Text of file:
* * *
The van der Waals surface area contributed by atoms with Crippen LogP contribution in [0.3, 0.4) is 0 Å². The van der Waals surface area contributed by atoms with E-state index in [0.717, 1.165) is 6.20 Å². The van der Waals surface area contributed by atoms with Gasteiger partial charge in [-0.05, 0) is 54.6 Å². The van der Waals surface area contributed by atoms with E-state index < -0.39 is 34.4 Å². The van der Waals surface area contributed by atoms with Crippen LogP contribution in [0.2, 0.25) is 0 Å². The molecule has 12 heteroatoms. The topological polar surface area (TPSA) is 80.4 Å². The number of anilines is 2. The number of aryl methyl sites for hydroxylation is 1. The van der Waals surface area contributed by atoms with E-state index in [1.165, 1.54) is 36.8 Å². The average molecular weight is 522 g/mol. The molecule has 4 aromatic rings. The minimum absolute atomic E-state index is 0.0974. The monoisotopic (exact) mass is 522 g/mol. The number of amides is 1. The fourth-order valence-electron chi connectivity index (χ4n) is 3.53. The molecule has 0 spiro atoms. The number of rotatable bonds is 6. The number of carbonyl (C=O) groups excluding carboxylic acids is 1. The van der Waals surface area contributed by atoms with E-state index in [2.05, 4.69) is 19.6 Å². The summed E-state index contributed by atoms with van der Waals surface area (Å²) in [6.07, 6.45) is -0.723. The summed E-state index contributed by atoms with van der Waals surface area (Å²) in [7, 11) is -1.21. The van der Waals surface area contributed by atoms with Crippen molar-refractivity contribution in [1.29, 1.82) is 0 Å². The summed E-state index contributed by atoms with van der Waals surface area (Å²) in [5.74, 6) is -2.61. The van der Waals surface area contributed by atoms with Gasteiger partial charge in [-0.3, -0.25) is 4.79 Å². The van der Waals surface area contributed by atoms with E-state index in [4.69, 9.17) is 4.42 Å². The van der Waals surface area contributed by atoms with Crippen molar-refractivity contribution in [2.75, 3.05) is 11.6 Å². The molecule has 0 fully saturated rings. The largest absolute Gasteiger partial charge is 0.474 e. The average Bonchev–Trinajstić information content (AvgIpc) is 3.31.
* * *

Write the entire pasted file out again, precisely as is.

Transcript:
The van der Waals surface area contributed by atoms with Crippen LogP contribution in [0.3, 0.4) is 0 Å². The van der Waals surface area contributed by atoms with E-state index in [0.717, 1.165) is 6.20 Å². The van der Waals surface area contributed by atoms with Gasteiger partial charge in [-0.05, 0) is 54.6 Å². The van der Waals surface area contributed by atoms with E-state index < -0.39 is 34.4 Å². The van der Waals surface area contributed by atoms with Crippen LogP contribution in [0.2, 0.25) is 0 Å². The molecule has 12 heteroatoms. The topological polar surface area (TPSA) is 80.4 Å². The number of anilines is 2. The number of aryl methyl sites for hydroxylation is 1. The van der Waals surface area contributed by atoms with E-state index in [1.165, 1.54) is 36.8 Å². The average molecular weight is 522 g/mol. The molecule has 4 aromatic rings. The minimum absolute atomic E-state index is 0.0974. The monoisotopic (exact) mass is 522 g/mol. The number of amides is 1. The fourth-order valence-electron chi connectivity index (χ4n) is 3.53. The molecule has 0 spiro atoms. The number of rotatable bonds is 6. The number of carbonyl (C=O) groups excluding carboxylic acids is 1. The van der Waals surface area contributed by atoms with E-state index in [2.05, 4.69) is 19.6 Å². The summed E-state index contributed by atoms with van der Waals surface area (Å²) in [6.07, 6.45) is -0.723. The summed E-state index contributed by atoms with van der Waals surface area (Å²) in [7, 11) is -1.21. The van der Waals surface area contributed by atoms with Crippen molar-refractivity contribution in [1.29, 1.82) is 0 Å². The summed E-state index contributed by atoms with van der Waals surface area (Å²) in [5.74, 6) is -2.61. The van der Waals surface area contributed by atoms with Gasteiger partial charge in [-0.3, -0.25) is 4.79 Å². The van der Waals surface area contributed by atoms with E-state index in [4.69, 9.17) is 4.42 Å². The van der Waals surface area contributed by atoms with Crippen molar-refractivity contribution in [2.75, 3.05) is 11.6 Å². The molecule has 0 fully saturated rings. The largest absolute Gasteiger partial charge is 0.474 e. The average Bonchev–Trinajstić information content (AvgIpc) is 3.31.